In a marked shift of stance, India on Saturday called for restraint on the part of the Myanmar government to end the violence in Rakhine state – days after New Delhi dissociated itself from a joint statement by the World Parliamentary Forum in Bali that included a reference to human rights in Myanmar and Prime Minister Narendra Modi expressed his support for the NLD governments crackdown on terror groups in Rakhine during his visit to Nay Pyi Taw.
“India remains deeply concerned about the situation in Rakhine state in Myanmar and the outflow of refugees from that region,” the External Affairs Ministry said in a statement in the evening.
“We would urge that the situation in Rakhine state be handled with restraint and maturity, focussing on the welfare of the civilian population alongside those of the security forces,” the statement said.
“It is imperative that violence is ended and normalcy in the state restored expeditiously.”
Earlier this week, an Indian parliamentary delegation, led by Lok Sabha Speaker Sumitra Mahajan, refused to be a part of the Bali Declaration adopted at the World Parliamentary Forum on Sustainable Development held at Nusa Dua in Indonesia, in a show of support for the Suu Kyi government just hours after Prime Minister Modi ended his bilateral visit.
“This was in view of the fact that the declaration, which was to be adopted at the conclusion of the Forum, was not in line with the agreed global principles of sustainable development,” said a press release issued by the Lok Sabha Secretariat.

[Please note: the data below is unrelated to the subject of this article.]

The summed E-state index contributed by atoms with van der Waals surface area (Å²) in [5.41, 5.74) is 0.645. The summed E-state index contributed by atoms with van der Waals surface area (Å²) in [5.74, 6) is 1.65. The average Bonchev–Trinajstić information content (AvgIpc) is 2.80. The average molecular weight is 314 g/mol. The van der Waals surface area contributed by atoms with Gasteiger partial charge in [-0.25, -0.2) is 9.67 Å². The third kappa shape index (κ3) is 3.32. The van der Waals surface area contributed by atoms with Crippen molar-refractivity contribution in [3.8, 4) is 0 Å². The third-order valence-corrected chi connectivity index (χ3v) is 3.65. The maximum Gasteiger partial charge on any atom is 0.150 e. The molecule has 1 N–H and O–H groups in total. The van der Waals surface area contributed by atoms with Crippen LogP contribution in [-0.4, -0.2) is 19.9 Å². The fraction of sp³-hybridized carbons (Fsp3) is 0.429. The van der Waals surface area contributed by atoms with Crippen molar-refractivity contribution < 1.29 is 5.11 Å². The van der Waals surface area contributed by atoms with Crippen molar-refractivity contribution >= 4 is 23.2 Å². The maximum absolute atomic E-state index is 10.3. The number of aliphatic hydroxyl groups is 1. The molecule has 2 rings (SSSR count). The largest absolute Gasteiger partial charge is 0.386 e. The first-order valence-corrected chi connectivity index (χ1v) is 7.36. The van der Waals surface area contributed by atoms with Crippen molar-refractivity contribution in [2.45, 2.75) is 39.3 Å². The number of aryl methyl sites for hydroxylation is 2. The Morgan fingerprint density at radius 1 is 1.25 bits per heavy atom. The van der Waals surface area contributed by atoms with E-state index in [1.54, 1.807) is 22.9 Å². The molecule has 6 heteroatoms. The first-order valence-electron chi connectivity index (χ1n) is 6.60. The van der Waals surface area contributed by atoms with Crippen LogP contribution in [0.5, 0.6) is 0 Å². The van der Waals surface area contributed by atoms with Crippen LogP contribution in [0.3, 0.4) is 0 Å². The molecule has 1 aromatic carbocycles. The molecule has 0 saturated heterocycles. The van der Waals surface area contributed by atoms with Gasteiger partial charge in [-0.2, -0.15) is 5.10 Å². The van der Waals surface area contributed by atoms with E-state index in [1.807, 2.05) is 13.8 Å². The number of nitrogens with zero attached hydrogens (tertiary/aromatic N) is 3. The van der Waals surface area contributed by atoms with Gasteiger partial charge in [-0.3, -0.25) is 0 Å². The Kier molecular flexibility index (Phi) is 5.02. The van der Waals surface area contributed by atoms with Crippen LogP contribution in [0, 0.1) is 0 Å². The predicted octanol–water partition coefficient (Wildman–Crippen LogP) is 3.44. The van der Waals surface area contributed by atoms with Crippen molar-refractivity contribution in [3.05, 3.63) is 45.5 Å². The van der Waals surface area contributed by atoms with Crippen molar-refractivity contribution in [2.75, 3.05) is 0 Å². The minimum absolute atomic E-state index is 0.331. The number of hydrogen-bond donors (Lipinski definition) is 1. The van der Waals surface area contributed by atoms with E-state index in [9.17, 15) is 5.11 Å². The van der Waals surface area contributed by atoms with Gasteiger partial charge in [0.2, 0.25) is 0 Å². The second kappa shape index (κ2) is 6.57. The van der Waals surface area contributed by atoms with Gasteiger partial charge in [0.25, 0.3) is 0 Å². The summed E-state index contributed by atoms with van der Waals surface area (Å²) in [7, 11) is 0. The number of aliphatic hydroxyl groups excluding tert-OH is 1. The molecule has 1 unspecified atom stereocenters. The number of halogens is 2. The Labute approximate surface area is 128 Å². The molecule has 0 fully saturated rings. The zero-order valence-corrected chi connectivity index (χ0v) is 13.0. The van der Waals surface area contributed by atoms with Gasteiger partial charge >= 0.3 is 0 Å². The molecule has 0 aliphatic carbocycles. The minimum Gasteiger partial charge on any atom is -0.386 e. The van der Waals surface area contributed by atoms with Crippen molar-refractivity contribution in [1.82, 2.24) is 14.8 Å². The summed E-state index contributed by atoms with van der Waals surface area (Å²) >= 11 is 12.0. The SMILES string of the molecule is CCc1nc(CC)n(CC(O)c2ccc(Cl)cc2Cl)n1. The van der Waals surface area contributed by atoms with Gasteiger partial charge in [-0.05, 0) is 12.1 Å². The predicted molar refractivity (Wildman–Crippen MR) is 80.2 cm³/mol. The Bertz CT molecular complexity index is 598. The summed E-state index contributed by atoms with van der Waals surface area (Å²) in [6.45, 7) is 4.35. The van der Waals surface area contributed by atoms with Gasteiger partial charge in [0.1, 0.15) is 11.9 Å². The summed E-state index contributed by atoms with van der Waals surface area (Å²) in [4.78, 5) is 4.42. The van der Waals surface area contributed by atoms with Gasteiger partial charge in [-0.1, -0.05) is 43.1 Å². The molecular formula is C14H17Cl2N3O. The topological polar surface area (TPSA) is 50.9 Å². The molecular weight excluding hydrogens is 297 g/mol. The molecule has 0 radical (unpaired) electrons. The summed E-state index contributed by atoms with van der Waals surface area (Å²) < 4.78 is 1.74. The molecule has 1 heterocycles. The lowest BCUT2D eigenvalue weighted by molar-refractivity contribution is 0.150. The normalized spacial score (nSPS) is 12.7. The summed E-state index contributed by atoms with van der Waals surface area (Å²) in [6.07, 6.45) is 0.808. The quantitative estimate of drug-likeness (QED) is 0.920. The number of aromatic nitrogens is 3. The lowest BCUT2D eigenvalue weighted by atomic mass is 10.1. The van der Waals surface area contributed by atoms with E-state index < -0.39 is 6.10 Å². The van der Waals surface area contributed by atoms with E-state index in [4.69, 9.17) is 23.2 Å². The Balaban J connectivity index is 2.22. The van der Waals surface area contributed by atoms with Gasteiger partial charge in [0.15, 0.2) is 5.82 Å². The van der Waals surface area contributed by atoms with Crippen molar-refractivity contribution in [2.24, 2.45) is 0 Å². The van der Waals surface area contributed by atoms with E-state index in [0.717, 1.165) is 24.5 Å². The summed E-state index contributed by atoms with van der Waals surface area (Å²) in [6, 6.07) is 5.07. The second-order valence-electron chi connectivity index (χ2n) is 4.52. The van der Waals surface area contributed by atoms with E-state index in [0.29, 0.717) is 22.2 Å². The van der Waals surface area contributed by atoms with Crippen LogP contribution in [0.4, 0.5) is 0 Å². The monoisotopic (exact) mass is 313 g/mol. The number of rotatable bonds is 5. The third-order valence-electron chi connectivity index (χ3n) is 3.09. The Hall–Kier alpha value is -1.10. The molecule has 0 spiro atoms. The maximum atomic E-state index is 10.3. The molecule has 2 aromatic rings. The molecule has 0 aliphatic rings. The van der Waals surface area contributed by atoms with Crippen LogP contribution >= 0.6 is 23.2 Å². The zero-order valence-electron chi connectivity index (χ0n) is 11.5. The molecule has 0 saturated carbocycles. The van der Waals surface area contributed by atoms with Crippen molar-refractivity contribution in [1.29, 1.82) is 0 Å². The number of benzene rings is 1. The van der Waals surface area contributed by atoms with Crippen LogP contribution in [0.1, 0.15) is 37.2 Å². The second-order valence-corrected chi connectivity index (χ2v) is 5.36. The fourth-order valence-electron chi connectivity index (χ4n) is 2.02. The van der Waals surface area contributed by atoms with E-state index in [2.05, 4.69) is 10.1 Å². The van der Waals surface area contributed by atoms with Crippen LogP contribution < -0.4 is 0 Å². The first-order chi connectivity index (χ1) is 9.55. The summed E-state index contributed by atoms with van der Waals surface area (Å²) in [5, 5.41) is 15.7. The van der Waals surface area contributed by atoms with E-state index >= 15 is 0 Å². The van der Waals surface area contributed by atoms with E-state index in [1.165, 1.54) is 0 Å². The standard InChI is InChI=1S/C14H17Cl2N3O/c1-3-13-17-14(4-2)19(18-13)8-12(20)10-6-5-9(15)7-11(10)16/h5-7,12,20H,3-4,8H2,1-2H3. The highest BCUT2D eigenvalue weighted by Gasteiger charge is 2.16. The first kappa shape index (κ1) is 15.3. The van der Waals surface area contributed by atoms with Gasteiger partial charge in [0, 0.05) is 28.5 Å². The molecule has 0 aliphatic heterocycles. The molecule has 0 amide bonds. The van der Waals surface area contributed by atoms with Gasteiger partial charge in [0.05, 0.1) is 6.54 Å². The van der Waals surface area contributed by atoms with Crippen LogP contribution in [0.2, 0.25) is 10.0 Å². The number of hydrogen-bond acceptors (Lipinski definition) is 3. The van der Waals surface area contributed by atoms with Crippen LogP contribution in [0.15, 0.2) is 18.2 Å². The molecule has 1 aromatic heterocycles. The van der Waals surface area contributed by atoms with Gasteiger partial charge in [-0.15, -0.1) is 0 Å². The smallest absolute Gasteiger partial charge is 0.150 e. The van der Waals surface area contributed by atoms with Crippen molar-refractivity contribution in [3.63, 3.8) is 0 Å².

The Bali Declaration, which was joined by India’s neighbours Bangladesh, Bhutan, Nepal, Afghanistan, Pakistan and Sri Lanka, had expressed concern about the violence in Myanmar’s Rakhine state, where the UN says at least 1,000 Rohingya Muslims have been killed, and 300,000 have fled to Bangladesh in the past two weeks.
The declaration had “called on all parties to contribute to the restoration of stability and security, exercise maximum self-restraint from using violent means, respect the human rights of all people in Rakhine State regardless of their faith and ethnicity”, as “there can be no sustainable development without peace”.
The MEA in its statement on Saturday said: “We had earlier strongly condemned the terrorist attacks on Myanmar security forces in Rakhine state.”
“The two countries have since shared their determination to combat terrorism and not allow its justification under any pretext.”
“During Prime Minister’s recent visit to Myanmar, he had expressed his concern at the casualties of security forces as well as other innocent lives.”
“He had also urged a solution based on respect for peace, communal harmony, justice, dignity, and democratic values,” it stated.
India also offered development assistance in Rakhine in cooperation with the Myanmar government.
On Tuesday, Prime Minister Modi, in a joint address to the media in Nai Pyi Taw with Myanmar State Counsellor Aung San Suu Kyi, said that India shared Myanmar’s concerns over the Rakhine situation but did not mention anything about alleged human rights violations against the Rohingyas, tens of thousands of who have fled to neighbouring Bangladesh, with many thousands spilling over to India.
“We are partners in your concerns over the loss of lives of security forces and innocent people due to the extremist violence in Rakhine state,” Modi said.
The latest exodus began on August 25, after Rohingya insurgents attacked police posts in Rakhine, leading to a violent offensive by the Myanmar Army.
India also faces the problem of Rohingyas fleeing into the states bordering Myanmar. The government has said it would deport all Rohingyas living in India illegally but the Supreme Court has said that it will hear on September 11 a plea seeking a direction to the central government not to deport about 40,000 such refugees back to Myanmar.